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Beverly Hills, California, United States
Eli Kantor is a labor, employment and immigration law attorney. He has been practicing labor, employment and immigration law for more than 36 years. He has been featured in articles about labor, employment and immigration law in the L.A. Times, Business Week.com and Daily Variety. He is a regular columnist for the Daily Journal. Telephone (310)274-8216; eli@elikantorlaw.com. For more information, visit beverlyhillsimmigrationlaw.com and and beverlyhillsemploymentlaw.com


Friday, January 03, 2020

Stories About Equality that Gave Us Hope in 2019

By Adeel Hassan  

January 1, 2020 / The New York Times 

A basketball star took a sabbatical to help free a man she believed was wrongly convicted. Residents of a neighborhood in Mobile, Ala., sought to raise the sunken Clotilda, the last slave ship to reach the United States, as a way of reconnecting with their ancestors. Chinese railroad workers were finally recognized for the pivotal role they played in the construction of the Transcontinental Railroad.

At a time when disinformation, hate crimes, inequality and white supremacy seem to be on the rise, stories like these helped amplify the voices of the unheard and raise awareness about efforts across the country to curb the rising tide of racial injustice. They were stories about bravery and celebrating difference. They were stories that provided a little dose of optimism.

Firsts for the First Americans
It was a year of firsts for many Native Americans. Joy Harjo, a member of the Muscogee Creek Nation, became the first Native American to hold the post of poet laureate, and the Cherokee Nation sought to send its first delegate, Kimberly Teehee, to Congress.

“Molly of Denali” became the first nationally distributed children’s series with a Native American lead, according to PBS. An exhibition at the Minneapolis Institute of Art shined a light on over a thousand years of art made by Native American women. And the Navajos, one of the largest tribes in the United States, shattered long-held stereotypes of “cowboys and Indians” with their country music circuit.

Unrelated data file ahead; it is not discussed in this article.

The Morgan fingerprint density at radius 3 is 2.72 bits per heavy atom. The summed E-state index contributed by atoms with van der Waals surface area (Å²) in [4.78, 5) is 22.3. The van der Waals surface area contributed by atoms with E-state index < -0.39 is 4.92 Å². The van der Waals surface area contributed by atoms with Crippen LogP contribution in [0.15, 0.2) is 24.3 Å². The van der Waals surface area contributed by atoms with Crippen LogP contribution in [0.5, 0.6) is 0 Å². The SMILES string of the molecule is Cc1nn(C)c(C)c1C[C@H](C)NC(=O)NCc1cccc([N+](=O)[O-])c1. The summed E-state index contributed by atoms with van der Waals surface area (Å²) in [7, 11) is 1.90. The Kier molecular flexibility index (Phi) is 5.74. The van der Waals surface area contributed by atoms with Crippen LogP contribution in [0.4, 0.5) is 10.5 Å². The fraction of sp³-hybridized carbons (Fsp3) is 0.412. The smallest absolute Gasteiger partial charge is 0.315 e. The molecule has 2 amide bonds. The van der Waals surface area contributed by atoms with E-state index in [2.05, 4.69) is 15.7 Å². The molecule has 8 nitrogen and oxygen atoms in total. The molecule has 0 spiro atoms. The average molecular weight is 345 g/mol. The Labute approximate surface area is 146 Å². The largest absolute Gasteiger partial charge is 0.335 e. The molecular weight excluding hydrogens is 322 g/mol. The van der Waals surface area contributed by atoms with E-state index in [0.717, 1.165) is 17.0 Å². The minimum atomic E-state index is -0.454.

That wasn’t all. In San Francisco, Indigenous people from the United States and Canada gathered to commemorate the 50 years since dozens of Native Americans occupied Alcatraz Island to defy a government they said had long trampled on their rights. “I do it for my grandchildren, for the future generation,” one participant said.

Diversity in State Politics
The current House of Representatives is the most racially diverse in history, but across the country, other local governments are becoming more diverse as well.

In Boston, voters backed progressive women and people of color to usher in a City Council more diverse than any in the city’s history. Montgomery, Ala., a cradle of civil rights, elected its first black mayor, Steven Reed. The country’s youngest black state legislator, 19-year-old Caleb Hanna, was elected in West Virginia.

And even where there is racist resistance to this change, elected leaders are pushing back and finding support. After Shahid Shafi, a Muslim immigrant, won a county Republican Party leadership role in Texas, his critics tried to have him removed on the grounds that his religion disqualified him for the job. Mr. Shafi survived the challenge.

“There has just been an outpouring of support,” he said.

A Black Art Renaissance
For the first time, New York City Ballet’s “Nutcracker” had a black Marie. She was played by Charlotte Nebres, 11, who said she was inspired by Misty Copeland, the first female African-American principal at American Ballet Theater.

“When I saw someone who looked like me onstage, I thought, that’s amazing,” Charlotte said. “She was representing me and all the people like me.” This was among several milestones for black artists in theater and dance and fine art this year.